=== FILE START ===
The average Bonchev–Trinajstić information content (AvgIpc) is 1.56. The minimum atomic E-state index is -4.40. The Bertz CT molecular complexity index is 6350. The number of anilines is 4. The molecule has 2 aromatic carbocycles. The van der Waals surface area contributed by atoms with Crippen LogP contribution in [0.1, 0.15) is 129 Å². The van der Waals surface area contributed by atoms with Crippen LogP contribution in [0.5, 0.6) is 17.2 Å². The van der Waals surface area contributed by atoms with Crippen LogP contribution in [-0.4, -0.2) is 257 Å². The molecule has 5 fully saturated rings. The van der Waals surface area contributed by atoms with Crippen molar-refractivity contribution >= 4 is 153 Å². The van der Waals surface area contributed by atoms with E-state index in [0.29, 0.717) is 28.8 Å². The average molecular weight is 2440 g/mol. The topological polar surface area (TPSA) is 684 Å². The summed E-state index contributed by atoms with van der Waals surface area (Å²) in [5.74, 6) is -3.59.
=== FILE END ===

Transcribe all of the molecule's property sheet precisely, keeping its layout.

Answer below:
The average Bonchev–Trinajstić information content (AvgIpc) is 1.56. The minimum atomic E-state index is -4.40. The Bertz CT molecular complexity index is 6350. The number of anilines is 4. The molecule has 2 aromatic carbocycles. The van der Waals surface area contributed by atoms with Crippen LogP contribution in [0.1, 0.15) is 129 Å². The van der Waals surface area contributed by atoms with Crippen LogP contribution in [0.5, 0.6) is 17.2 Å². The van der Waals surface area contributed by atoms with Crippen LogP contribution in [-0.4, -0.2) is 257 Å². The molecule has 5 fully saturated rings. The van der Waals surface area contributed by atoms with Crippen molar-refractivity contribution >= 4 is 153 Å². The van der Waals surface area contributed by atoms with E-state index in [0.29, 0.717) is 28.8 Å². The average molecular weight is 2440 g/mol. The topological polar surface area (TPSA) is 684 Å². The summed E-state index contributed by atoms with van der Waals surface area (Å²) in [5.74, 6) is -3.59.